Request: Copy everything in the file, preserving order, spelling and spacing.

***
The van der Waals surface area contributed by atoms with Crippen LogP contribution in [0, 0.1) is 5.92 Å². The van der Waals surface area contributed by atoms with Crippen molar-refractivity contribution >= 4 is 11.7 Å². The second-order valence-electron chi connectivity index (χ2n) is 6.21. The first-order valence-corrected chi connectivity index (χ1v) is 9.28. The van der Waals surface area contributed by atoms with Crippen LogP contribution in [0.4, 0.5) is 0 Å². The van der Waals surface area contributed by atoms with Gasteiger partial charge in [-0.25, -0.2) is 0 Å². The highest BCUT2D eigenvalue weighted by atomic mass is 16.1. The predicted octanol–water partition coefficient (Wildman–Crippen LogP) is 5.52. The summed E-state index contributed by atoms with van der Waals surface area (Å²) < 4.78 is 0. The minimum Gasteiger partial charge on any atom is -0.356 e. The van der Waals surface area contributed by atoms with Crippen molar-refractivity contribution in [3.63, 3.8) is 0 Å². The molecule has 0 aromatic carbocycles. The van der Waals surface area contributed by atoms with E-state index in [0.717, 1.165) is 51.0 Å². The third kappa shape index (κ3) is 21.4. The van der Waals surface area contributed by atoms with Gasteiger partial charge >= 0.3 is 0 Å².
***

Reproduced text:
The van der Waals surface area contributed by atoms with Crippen LogP contribution in [0, 0.1) is 5.92 Å². The van der Waals surface area contributed by atoms with Crippen molar-refractivity contribution >= 4 is 11.7 Å². The second-order valence-electron chi connectivity index (χ2n) is 6.21. The first-order valence-corrected chi connectivity index (χ1v) is 9.28. The van der Waals surface area contributed by atoms with Crippen LogP contribution in [0.4, 0.5) is 0 Å². The van der Waals surface area contributed by atoms with Gasteiger partial charge in [-0.25, -0.2) is 0 Å². The highest BCUT2D eigenvalue weighted by atomic mass is 16.1. The predicted octanol–water partition coefficient (Wildman–Crippen LogP) is 5.52. The summed E-state index contributed by atoms with van der Waals surface area (Å²) < 4.78 is 0. The minimum Gasteiger partial charge on any atom is -0.356 e. The van der Waals surface area contributed by atoms with Crippen molar-refractivity contribution in [3.63, 3.8) is 0 Å². The molecule has 0 aromatic carbocycles. The van der Waals surface area contributed by atoms with E-state index in [0.717, 1.165) is 51.0 Å². The third kappa shape index (κ3) is 21.4. The van der Waals surface area contributed by atoms with Gasteiger partial charge >= 0.3 is 0 Å².